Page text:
A few years ago, I learned that there are thousands of Canadians without access to clean water. Instead, they live with boil water advisories which means they have to boil their water before they can drink it or use it to shower, brush their teeth and wash their dishes. This shocked me but I can't say it's unexpected. Canada loves to paint itself as an inclusive, equitable, safe country but over the years, I've learned that it has many flaws just like many other countries.
The goal of this blog post is to spread awareness about those who live without access to clean water in Canada and how you can help.
"Officially, the Canadian government estimates that 82,400 people are without regular access to clean, and safe drinking water. As bad as that is, this number only includes 108 of the 1,001 active advisories we could find." - Better Dwelling
Baskut Tuncak, the United Nations Special Rapporteur on human rights and dangerous chemicals, reported in 2019 that radioactive pollution adversely affects Canada's Indigenous communities. Indigenous peoples believe the Canadian government has betrayed them and that they are being subjected to ethnic genocide.
The Neskantaga First Nations, for example, were evacuated to Thunder Bay a couple years ago after an oily sheen was discovered on their reservoir. Over the last 26 years, the city has been under a boil-water warning.
Chemical Valley, a 15-mile strip of manufacturing in Sarnia, Ontario, produces 40% of Canada's petrochemicals. Chemical Valley's particulates and hazardous substances end up in the St. Clair River and Lake St. Clair, causing water supply shut downs due to chemical pollution. Aamjiwnaang, a 300-year-old Chippewa First Nations reservation, sits in the middle of it all.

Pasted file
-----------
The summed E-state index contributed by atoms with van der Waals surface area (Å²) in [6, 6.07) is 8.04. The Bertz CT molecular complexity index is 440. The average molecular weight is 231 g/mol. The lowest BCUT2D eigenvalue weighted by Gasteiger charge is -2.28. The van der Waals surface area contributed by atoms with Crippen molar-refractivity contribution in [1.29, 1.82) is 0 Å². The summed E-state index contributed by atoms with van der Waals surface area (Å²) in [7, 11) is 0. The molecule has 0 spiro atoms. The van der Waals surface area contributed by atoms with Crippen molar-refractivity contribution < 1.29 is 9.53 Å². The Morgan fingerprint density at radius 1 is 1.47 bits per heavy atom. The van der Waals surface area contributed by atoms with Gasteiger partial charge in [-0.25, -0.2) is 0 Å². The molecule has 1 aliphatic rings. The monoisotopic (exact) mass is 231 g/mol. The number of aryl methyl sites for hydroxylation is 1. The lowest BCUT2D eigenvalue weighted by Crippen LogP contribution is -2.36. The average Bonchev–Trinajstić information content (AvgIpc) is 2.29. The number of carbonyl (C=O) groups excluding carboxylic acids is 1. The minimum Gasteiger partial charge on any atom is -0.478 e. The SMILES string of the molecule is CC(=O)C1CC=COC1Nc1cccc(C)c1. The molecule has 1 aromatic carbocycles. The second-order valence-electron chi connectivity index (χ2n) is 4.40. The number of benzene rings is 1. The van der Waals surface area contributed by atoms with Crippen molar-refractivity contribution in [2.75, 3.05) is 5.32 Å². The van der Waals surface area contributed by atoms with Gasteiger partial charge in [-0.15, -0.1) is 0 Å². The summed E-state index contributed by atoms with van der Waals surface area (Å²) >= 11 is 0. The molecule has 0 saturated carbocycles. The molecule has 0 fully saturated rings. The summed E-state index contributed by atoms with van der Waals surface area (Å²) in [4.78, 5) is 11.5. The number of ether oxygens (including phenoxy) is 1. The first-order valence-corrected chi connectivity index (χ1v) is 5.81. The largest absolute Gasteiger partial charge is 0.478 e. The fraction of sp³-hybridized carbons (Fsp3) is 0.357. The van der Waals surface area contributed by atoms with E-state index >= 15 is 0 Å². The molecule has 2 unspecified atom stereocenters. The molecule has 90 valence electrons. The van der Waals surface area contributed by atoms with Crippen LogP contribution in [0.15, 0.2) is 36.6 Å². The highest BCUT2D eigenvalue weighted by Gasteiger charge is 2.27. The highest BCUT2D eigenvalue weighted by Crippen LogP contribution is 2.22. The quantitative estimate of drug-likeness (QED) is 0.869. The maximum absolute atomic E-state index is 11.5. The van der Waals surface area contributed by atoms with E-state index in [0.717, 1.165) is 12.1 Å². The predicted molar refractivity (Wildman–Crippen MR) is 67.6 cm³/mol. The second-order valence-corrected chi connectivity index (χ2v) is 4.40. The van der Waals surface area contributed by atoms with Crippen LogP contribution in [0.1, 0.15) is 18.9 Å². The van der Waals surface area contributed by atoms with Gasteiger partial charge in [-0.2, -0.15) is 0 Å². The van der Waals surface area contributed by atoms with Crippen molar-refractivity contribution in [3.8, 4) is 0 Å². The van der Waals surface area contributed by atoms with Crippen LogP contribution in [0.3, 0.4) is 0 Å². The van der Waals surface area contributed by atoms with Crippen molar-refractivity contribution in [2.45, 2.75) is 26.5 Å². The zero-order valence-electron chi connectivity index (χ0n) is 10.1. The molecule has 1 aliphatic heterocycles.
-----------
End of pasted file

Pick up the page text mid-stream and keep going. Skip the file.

Source: Clean Water Wave
What You Need to Know
Access to safe drinking water is a basic human necessity
A review of the First Nations drinking water crisis found that Indigenous Services Canada's efforts to lift boil water advisories have been constrained by a funding policy that hasn't been updated in 30 years, and by the lack of a regulatory regime that includes legal protections comparable with other communities in Canada.
In 2017, the Government of Canada announced that $1.5 billion will be put towards providing clean drinking water in First Nations communities
Source: CBC & Government of Canada
What is the Canadian Government Doing?
As of July 30, 2021, First Nations and the Canadian government agreed on an $8-billion settlement on drinking water advisories
"The settlement, which is awaiting court approval, would offer $1.5 billion in compensation to individuals deprived of clean drinking water and modernize Canada's First Nations drinking water legislation." -CBC
Read More: Ending long-term drinking water advisories
How to Help
Contact your local elected officials to encourage change
Share your knowledge with others to spread awareness
Donate to Water First which is Canada's leading NGO dedicated to helping First Nations communities solve local water challenges through education, training & collaboration
Watch ‘There’s something in the Water’ Documentary on Netflix
Read Michael Mascarenhas’s book ‘Where the Waters Divide: Neoliberalism, White Privilege, and Environmental Racism in Canada’
Learn Canada’s history – because the root of these problems stems from colonialism and the forced relocation of many communities to areas where resource extraction puts stress on drinking water sources: https://www.ualberta.ca/admissions-programs/online-courses/indigenous-canada/index.html
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